What Success Looks Like

I’ve been thinking a lot about what success looks like. Wondering when I will feel like I am using everything I have to offer and making the things only I can make. I’ve been wondering how much energy to give over to career-building and worrying about how far away being “in charge” of things carries me from making things I care about.

And then I am given two gifts from the universe: this 99% blog post and this video of Neil Gaiman’s recent commencement address at the University of Arts in Philadelphia.

The 99% blog post woke me up to a very real conundrum: the more successful I become, the more my time is potentially spent reacting to the needs and requirements of other people. I’m not suggesting that I don’t want to react or respond to the needs and requirements of other people. That’s why I’m a good librarian. I like to help people. I just need to figure out a way to declare creative work as a priority and protect my time to do that work. I like the idea of creating a separation between communicating acts and “actionable stuff”.

Belsky writes:

Amidst the research for my upcoming book on extremely productive creative people and teams, I have found that the “uber productive” actively develop methods for defying this new and dangerous trend. They impose discipline on themselves and set up blockades when necessary. And, most importantly, they have a “separation of church and state” philosophy for communications and actionable stuff.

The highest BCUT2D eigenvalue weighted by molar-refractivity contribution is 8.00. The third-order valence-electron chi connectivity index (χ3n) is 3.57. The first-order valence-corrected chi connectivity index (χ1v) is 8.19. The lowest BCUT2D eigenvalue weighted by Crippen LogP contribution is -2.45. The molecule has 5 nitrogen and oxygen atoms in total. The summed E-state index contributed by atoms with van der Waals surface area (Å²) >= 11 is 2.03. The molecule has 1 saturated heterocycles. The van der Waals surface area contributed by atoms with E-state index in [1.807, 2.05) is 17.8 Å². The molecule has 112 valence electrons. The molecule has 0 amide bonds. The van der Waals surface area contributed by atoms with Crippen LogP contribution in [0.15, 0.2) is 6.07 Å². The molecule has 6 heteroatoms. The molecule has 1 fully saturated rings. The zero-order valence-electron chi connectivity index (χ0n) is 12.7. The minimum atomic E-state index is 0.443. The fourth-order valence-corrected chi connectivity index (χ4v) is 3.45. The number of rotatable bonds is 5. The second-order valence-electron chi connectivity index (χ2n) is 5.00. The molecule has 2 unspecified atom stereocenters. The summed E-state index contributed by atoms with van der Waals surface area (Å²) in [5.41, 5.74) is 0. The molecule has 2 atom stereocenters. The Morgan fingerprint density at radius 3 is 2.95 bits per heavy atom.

This gets back to my email problem and the feeling that I spend most of my productive time digesting, writing and replying to emails. There needs to be a wall.

And then, a better gift — this video of Neil Gaiman’s advice to artists:

There is so much to love in this message that I won’t try to catalog it all. The single, simple metaphor: the work you are passionate about is a mountain. Walk toward the mountain. Do things that carry you closer to that mountain. Don’t do things that carry you away from that mountain.

Be focused. Don’t tolerate distractions. Make mistakes. Make big mistakes. Make fantastically beautiful, collosal mistakes. And then learn from those mistakes and don’t make them again. Make new mistakes. Make different mistakes.

Make great art. Make great art when life is going well. Make great art when life is going to shit. Keep making great art.

Amen.

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